If you haven’t heard the term “precision medicine,” you will. If you don’t have an opinion about access to it, you will.
On Friday, President Obama unveiled details of the Precision Medicine Initiative, an effort intended to accelerate cancer research in a powerful way, giving doctors new knowledge and new therapies to help them better treat individual patients much more effectively than is generally currently possible.
The specific goal of the $215 million plan is the creation of more targeted treatments for individual patients, not general-approach therapies that doctors then try to modify to the best of their abilities. As the White House said in a briefing:
“Most medical treatments have been designed for the ‘average patient.’ As a result of this ‘one-size-fits-all-approach,’ treatments can be very successful for some patients but not for others. This is changing with the emergence of precision medicine, an innovative approach to disease prevention and treatment that takes into account individual differences in people’s genes, environments, and lifestyles. Precision medicine gives clinicians tools to better understand the complex mechanisms underlying a patient’s health, disease, or condition, and to better predict which treatments will be most effective.”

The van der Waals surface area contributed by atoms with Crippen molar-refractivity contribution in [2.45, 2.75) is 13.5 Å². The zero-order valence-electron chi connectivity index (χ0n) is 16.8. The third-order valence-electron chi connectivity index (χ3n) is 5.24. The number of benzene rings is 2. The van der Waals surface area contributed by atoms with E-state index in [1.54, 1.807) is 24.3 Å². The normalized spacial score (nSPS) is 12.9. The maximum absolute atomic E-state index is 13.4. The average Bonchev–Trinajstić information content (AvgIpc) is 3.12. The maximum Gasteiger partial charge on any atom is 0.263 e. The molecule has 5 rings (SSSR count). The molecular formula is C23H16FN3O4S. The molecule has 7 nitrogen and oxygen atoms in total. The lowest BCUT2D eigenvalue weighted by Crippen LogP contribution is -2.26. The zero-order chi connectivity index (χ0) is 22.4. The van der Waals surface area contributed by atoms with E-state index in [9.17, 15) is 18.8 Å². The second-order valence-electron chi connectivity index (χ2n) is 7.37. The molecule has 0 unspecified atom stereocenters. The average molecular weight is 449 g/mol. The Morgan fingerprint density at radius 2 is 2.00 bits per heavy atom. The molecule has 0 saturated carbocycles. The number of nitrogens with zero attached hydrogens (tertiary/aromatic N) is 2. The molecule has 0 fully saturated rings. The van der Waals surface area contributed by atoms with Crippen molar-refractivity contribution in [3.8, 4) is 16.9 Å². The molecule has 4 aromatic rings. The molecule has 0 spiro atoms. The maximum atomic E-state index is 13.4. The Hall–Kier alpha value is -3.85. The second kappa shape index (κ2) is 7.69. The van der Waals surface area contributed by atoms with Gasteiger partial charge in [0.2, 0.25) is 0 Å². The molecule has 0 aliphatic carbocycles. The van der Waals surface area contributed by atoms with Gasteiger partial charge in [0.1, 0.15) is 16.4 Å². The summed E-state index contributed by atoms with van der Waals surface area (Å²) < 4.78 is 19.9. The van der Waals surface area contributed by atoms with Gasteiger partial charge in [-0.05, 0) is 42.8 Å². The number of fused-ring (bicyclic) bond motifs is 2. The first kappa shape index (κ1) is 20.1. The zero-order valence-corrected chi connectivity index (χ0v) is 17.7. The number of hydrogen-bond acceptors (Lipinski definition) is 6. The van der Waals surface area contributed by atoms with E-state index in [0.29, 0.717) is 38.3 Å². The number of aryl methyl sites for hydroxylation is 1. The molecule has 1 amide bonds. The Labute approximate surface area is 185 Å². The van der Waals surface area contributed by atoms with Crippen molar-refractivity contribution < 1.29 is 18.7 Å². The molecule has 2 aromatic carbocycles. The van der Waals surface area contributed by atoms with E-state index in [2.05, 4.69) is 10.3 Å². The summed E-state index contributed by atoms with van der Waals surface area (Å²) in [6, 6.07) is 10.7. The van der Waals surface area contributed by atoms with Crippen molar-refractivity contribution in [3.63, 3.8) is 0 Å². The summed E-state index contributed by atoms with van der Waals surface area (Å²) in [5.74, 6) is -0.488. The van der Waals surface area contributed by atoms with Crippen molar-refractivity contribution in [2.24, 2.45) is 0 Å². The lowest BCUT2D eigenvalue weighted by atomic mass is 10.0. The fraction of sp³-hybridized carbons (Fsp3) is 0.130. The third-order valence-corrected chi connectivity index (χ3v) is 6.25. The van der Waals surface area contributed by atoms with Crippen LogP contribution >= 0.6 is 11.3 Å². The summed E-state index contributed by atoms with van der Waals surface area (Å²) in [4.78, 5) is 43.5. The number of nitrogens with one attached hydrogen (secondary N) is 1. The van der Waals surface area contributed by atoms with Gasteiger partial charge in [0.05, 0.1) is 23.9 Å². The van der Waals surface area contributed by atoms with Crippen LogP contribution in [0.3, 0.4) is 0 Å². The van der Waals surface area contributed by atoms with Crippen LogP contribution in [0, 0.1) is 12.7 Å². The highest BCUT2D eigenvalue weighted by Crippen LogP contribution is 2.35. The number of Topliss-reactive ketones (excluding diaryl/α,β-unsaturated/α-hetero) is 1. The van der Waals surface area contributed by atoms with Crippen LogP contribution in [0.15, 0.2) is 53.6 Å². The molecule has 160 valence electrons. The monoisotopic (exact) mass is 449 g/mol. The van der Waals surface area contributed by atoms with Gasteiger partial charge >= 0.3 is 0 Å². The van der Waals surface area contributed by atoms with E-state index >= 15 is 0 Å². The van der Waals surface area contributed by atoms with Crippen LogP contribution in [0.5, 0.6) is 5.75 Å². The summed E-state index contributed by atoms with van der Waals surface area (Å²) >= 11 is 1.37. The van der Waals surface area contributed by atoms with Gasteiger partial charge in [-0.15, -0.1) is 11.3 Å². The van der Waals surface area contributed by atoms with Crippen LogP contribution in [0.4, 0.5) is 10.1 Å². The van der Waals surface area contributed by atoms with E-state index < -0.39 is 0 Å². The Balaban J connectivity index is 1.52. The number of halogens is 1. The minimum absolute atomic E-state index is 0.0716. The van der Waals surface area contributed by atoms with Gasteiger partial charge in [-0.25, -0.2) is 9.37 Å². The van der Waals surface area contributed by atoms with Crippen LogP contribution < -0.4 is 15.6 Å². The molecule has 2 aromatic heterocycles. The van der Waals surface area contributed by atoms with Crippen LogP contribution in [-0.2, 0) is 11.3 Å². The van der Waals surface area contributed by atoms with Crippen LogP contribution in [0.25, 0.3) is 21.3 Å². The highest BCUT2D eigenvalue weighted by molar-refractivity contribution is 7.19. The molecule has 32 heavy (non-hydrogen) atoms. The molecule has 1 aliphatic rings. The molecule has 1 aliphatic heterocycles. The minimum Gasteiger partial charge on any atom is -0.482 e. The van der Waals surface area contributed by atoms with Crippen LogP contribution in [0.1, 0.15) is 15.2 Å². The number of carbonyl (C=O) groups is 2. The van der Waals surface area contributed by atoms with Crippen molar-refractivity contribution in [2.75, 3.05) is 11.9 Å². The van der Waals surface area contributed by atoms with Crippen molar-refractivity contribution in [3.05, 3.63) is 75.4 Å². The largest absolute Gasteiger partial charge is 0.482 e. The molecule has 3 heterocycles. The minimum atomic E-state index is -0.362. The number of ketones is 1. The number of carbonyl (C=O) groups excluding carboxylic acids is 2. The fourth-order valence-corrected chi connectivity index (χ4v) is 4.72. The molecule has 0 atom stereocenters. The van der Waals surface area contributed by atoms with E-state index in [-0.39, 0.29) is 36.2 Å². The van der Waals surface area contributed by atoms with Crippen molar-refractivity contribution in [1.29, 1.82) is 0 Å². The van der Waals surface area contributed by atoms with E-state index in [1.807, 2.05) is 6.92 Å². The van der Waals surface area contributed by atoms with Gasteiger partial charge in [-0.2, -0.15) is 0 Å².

The lack of a practical way to produce and store enough stem cells for larger-scale therapies and clinical trials is creating a bottleneck in stem cell research. A new grant to City of Hope from the California Institute for Regenerative Medicine will help solve that problem.
The $899,728 grant, awarded Thursday to City of Hope researchers, will enable researchers to adapt current cell culture techniques to a more scalable and controllable system that reflects Good Manufacturing Practices.
Existing cell production methods allow for pluripotent stem cells and progenitor cells, but these methods simply can’t be scaled up, from a practical perspective, to the level necessary for clinical trials and for some of the stem cell products expected to be in high demand. For example, cardiomyocytes – heart muscle cells – derived from stem cells show promise as a treatment for heart failure, which is occurring at epidemic rates. However, large doses of these cells would be required for sufficient therapeutic use, and current production practices don’t support that type of increase. » Continue Reading